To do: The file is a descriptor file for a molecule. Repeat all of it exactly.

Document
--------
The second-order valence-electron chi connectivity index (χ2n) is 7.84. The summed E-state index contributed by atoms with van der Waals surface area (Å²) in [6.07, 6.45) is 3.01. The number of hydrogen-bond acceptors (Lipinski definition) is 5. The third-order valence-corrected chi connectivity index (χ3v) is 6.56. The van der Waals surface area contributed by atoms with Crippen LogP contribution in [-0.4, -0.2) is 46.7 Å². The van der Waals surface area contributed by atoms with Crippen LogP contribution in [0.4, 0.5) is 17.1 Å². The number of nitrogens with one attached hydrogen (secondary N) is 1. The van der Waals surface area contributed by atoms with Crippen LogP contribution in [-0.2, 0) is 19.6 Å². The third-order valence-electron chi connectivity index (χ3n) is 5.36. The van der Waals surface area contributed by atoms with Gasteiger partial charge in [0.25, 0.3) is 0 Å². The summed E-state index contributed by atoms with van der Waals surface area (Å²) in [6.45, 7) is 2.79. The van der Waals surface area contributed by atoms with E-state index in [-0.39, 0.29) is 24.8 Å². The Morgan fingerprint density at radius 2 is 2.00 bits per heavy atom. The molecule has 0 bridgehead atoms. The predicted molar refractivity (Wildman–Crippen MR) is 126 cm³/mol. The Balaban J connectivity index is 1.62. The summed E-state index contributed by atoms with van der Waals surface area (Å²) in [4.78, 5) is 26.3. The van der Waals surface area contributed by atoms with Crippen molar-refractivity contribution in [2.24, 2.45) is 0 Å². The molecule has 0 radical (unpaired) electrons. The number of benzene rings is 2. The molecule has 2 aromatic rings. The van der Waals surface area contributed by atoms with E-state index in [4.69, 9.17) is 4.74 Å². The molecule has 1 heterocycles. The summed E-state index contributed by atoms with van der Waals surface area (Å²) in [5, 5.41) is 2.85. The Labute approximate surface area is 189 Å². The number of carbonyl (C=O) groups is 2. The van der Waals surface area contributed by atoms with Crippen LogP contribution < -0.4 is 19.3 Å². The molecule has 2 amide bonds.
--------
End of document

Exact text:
The second-order valence-electron chi connectivity index (χ2n) is 7.84. The summed E-state index contributed by atoms with van der Waals surface area (Å²) in [6.07, 6.45) is 3.01. The number of hydrogen-bond acceptors (Lipinski definition) is 5. The third-order valence-corrected chi connectivity index (χ3v) is 6.56. The van der Waals surface area contributed by atoms with Crippen LogP contribution in [-0.4, -0.2) is 46.7 Å². The van der Waals surface area contributed by atoms with Crippen LogP contribution in [0.4, 0.5) is 17.1 Å². The number of nitrogens with one attached hydrogen (secondary N) is 1. The van der Waals surface area contributed by atoms with Crippen LogP contribution in [-0.2, 0) is 19.6 Å². The third-order valence-electron chi connectivity index (χ3n) is 5.36. The van der Waals surface area contributed by atoms with Gasteiger partial charge in [0.25, 0.3) is 0 Å². The summed E-state index contributed by atoms with van der Waals surface area (Å²) in [6.45, 7) is 2.79. The van der Waals surface area contributed by atoms with E-state index in [-0.39, 0.29) is 24.8 Å². The Morgan fingerprint density at radius 2 is 2.00 bits per heavy atom. The molecule has 0 bridgehead atoms. The predicted molar refractivity (Wildman–Crippen MR) is 126 cm³/mol. The Balaban J connectivity index is 1.62. The summed E-state index contributed by atoms with van der Waals surface area (Å²) in [4.78, 5) is 26.3. The van der Waals surface area contributed by atoms with Crippen molar-refractivity contribution in [2.24, 2.45) is 0 Å². The molecule has 0 radical (unpaired) electrons. The number of benzene rings is 2. The molecule has 2 aromatic rings. The van der Waals surface area contributed by atoms with E-state index in [4.69, 9.17) is 4.74 Å². The molecule has 1 heterocycles. The summed E-state index contributed by atoms with van der Waals surface area (Å²) in [5, 5.41) is 2.85. The Labute approximate surface area is 189 Å². The number of carbonyl (C=O) groups is 2. The van der Waals surface area contributed by atoms with Crippen LogP contribution < -0.4 is 19.3 Å². The molecule has 2 amide bonds.